Building the Pod Yak 12
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by Tim Lehman - Steelton, Pennsylvania - USA

My first boat, a pirogue, handled well and was a lot of fun to use, but it was heavy. It was the product of a lot of research and some “educated” guesses based on the pictures and diagrams that I found on the subject. I decided that I “needed” something lighter and easier to lift up onto the top of my Jeep. I started looking at kayaks. I looked at everything from Hannu Vartiala’s Prism to Duckworks Magazine projects to CLC designs to Mill Creek boats to every free kayak plan on the internet that I could find. I finally settled on the Pod Yak, designed by Steve Lewis at Lewis Boatworks. A lot of factors influenced my decision, but the main ones were that this was a new design and Steve was looking for someone to build a prototype and secondly, the challenge of building something that no one else has built appealed to me.

This is my first attempt at a stitch-and-glue project, as my pirogue was built using more traditional nail and glue methods. I started working on it over the 2004 Thanksgiving weekend. Work continued over the next couple of months, mostly on weekends, usually a couple of hours at a time. Most evenings were already filled up with other activities, such as kids’ basketball practice and scouting activities, so progress wasn’t as rapid as it could have been. And there wasn’t much opportunity to use the boat during that period anyway, what with most of the local lakes and rivers beginning to freeze over for the year. But the boat did get built and launched.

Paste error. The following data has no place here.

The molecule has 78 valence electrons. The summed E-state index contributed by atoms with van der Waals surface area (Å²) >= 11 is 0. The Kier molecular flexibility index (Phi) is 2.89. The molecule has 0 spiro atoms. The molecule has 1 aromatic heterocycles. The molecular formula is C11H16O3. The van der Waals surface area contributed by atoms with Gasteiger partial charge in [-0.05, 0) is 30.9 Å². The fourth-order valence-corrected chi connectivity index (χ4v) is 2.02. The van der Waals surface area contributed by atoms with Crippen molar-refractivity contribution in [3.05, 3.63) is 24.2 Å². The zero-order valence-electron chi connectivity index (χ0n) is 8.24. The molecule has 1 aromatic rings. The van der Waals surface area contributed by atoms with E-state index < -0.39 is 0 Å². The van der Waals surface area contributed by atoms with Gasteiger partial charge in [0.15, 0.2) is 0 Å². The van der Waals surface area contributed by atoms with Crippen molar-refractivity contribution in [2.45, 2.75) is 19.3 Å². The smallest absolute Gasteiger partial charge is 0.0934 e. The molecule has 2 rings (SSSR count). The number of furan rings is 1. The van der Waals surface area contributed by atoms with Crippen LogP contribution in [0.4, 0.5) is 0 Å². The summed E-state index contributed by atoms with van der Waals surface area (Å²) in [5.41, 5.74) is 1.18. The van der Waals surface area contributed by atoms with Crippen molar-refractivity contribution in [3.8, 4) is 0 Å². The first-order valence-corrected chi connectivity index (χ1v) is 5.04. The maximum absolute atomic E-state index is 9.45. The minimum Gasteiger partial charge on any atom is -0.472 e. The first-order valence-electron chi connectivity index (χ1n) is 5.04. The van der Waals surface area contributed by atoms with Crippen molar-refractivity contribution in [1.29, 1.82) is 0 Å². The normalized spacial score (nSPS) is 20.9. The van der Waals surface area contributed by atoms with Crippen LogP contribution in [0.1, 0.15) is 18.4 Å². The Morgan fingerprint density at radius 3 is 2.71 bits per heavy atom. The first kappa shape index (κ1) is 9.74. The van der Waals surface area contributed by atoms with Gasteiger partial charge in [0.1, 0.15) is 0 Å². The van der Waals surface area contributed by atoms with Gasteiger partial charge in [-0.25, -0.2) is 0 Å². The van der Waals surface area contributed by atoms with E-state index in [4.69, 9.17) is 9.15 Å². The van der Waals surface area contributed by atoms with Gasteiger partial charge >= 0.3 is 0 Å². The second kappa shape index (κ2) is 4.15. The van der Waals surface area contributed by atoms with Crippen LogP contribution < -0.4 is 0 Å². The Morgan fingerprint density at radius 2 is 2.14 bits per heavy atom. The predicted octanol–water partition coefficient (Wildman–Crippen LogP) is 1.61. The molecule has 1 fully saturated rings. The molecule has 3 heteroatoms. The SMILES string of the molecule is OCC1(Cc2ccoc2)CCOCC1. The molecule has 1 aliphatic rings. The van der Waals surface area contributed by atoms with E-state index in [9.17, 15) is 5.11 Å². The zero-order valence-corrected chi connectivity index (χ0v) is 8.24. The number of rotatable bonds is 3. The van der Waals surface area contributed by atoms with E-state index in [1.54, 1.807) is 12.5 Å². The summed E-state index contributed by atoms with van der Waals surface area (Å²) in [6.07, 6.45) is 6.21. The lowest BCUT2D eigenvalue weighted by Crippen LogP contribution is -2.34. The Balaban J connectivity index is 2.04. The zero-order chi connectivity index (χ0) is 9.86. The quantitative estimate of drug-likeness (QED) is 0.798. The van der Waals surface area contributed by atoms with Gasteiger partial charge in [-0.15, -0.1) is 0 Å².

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Here are the first panels getting laid out and ready for cutting. I temporarily joined the plywood with duct tape while laying out the panels. Later I will use resin and cloth to butt-join them permanently. And there's my improvised clamping system for holding the end of the batten in place so I can draw the curves.

(click images for larger views)

click to enlargeThese are the "gravity clamps" in place to keep the panels from shifting while the resin sets up. I used some scraps of cloth cut into 2" strips instead of using tape on these joints. I mixed up a little too much resin this time, so I've started coating the panels with the excess.
click to enlargeHere you see the bottom panels, joined together and ready to attach the lower side panels. We got a bunch of new computers at work and I scarfed up these Styrofoam packing blocks to use as filler for floatation chambers. They also make good cradles for supporting the Pod Yak hull while I'm working on it. You can see them here, propping up the ends of the bottom.
My youngest son, first mate and chief pprentice, Pete, inspects the job.

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click to enlargeSteve warned me about the sharp points on the ends of the side panels. As you can see, a little bit broke off at the ends. (Oh well, at least I didn't poke my eye out.) A bit of thickened resin and a lot of sanding should take care of it. In the meantime, I'm using duct tape to hold what's left of the ends in place instead of wire or zip ties.
click to enlargeI put this temporary brace in to steady the side panels while I do the fillet work. They stay in place pretty well without the brace as long as there is no pressure placed against them, i.e. some klutzy boat builder leaning over the side and pushing the panels down flat. And since I'm the klutz in question, the brace is definitely a good idea.
click to enlargeThis is a completed fillet. I used regular Bondo rather than thickened resin. After I read the label, I found it's polyester resin with fillers added. And it's about half the price of regular polyester resin. Just to be on the safe side, I also put a layer of fiberglass drywall tape on the joint. The mesh is open enough that you can press the filler right through it. Just before I put the deck on, I'm going to put a coat or two of resin on the inside to help seal the wood.
click to enlargeThe first internal frame in the yak. A single 1/4" plywood panel with the center cut out to form a frame instead of a solid bulkhead. Don't worry, though; the cutout will reappear as the bulkhead just forward of this one. Waste not, want not.